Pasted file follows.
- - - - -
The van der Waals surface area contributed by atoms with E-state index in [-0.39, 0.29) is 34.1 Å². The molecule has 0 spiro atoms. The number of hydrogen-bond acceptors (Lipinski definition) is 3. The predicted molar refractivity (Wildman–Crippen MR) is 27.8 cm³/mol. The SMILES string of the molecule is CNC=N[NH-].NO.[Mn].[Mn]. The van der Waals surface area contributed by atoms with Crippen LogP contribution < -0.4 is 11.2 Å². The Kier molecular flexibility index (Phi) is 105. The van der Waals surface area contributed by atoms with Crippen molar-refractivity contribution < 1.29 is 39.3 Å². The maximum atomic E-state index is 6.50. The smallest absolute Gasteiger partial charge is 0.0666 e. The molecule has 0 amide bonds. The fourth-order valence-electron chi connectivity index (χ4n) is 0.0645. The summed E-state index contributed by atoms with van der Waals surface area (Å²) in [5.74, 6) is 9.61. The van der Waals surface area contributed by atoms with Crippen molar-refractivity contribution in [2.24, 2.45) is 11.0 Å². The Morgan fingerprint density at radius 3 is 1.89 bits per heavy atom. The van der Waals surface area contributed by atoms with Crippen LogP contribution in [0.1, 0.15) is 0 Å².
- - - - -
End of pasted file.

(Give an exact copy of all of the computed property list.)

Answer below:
The van der Waals surface area contributed by atoms with E-state index in [-0.39, 0.29) is 34.1 Å². The molecule has 0 spiro atoms. The number of hydrogen-bond acceptors (Lipinski definition) is 3. The predicted molar refractivity (Wildman–Crippen MR) is 27.8 cm³/mol. The SMILES string of the molecule is CNC=N[NH-].NO.[Mn].[Mn]. The van der Waals surface area contributed by atoms with Crippen LogP contribution < -0.4 is 11.2 Å². The Kier molecular flexibility index (Phi) is 105. The van der Waals surface area contributed by atoms with Crippen molar-refractivity contribution < 1.29 is 39.3 Å². The maximum atomic E-state index is 6.50. The smallest absolute Gasteiger partial charge is 0.0666 e. The molecule has 0 amide bonds. The fourth-order valence-electron chi connectivity index (χ4n) is 0.0645. The summed E-state index contributed by atoms with van der Waals surface area (Å²) in [5.74, 6) is 9.61. The van der Waals surface area contributed by atoms with Crippen molar-refractivity contribution in [2.24, 2.45) is 11.0 Å². The Morgan fingerprint density at radius 3 is 1.89 bits per heavy atom. The van der Waals surface area contributed by atoms with Crippen LogP contribution in [0.1, 0.15) is 0 Å².